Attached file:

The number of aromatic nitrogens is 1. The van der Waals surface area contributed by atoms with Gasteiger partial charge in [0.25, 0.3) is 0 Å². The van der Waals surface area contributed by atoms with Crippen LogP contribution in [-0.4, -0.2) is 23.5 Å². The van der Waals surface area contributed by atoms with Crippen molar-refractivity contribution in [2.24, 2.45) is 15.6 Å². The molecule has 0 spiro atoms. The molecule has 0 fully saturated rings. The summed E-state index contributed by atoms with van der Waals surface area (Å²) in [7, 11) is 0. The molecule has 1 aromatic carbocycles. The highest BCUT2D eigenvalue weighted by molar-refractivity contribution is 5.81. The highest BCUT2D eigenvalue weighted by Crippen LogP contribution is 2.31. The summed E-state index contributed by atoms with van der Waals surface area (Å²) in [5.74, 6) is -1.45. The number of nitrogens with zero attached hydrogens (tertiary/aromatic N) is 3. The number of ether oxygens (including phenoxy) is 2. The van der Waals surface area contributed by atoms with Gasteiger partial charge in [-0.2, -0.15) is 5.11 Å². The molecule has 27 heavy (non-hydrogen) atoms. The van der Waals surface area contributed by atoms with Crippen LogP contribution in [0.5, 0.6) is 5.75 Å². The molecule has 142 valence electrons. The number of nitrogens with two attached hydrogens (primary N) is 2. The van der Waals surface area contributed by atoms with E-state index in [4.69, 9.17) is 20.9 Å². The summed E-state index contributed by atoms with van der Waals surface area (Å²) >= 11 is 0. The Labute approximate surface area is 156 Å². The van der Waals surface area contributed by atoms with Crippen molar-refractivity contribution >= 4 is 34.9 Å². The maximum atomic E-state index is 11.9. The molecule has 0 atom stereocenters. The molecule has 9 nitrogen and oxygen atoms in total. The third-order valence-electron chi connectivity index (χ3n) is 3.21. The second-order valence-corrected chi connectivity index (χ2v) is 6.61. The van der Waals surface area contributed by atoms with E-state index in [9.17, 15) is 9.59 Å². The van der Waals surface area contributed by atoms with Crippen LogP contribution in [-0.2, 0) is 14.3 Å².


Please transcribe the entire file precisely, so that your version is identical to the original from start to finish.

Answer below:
The number of aromatic nitrogens is 1. The van der Waals surface area contributed by atoms with Gasteiger partial charge in [0.25, 0.3) is 0 Å². The van der Waals surface area contributed by atoms with Crippen LogP contribution in [-0.4, -0.2) is 23.5 Å². The van der Waals surface area contributed by atoms with Crippen molar-refractivity contribution in [2.24, 2.45) is 15.6 Å². The molecule has 0 spiro atoms. The molecule has 0 fully saturated rings. The summed E-state index contributed by atoms with van der Waals surface area (Å²) in [7, 11) is 0. The molecule has 1 aromatic carbocycles. The highest BCUT2D eigenvalue weighted by molar-refractivity contribution is 5.81. The highest BCUT2D eigenvalue weighted by Crippen LogP contribution is 2.31. The summed E-state index contributed by atoms with van der Waals surface area (Å²) in [5.74, 6) is -1.45. The number of nitrogens with zero attached hydrogens (tertiary/aromatic N) is 3. The number of ether oxygens (including phenoxy) is 2. The van der Waals surface area contributed by atoms with Gasteiger partial charge in [-0.2, -0.15) is 5.11 Å². The molecule has 27 heavy (non-hydrogen) atoms. The van der Waals surface area contributed by atoms with Crippen LogP contribution in [0.5, 0.6) is 5.75 Å². The molecule has 142 valence electrons. The number of nitrogens with two attached hydrogens (primary N) is 2. The van der Waals surface area contributed by atoms with E-state index in [4.69, 9.17) is 20.9 Å². The summed E-state index contributed by atoms with van der Waals surface area (Å²) >= 11 is 0. The Labute approximate surface area is 156 Å². The van der Waals surface area contributed by atoms with Crippen molar-refractivity contribution >= 4 is 34.9 Å². The maximum atomic E-state index is 11.9. The molecule has 0 atom stereocenters. The molecule has 9 nitrogen and oxygen atoms in total. The third-order valence-electron chi connectivity index (χ3n) is 3.21. The second-order valence-corrected chi connectivity index (χ2v) is 6.61. The van der Waals surface area contributed by atoms with E-state index in [9.17, 15) is 9.59 Å². The van der Waals surface area contributed by atoms with Crippen LogP contribution in [-0.2, 0) is 14.3 Å².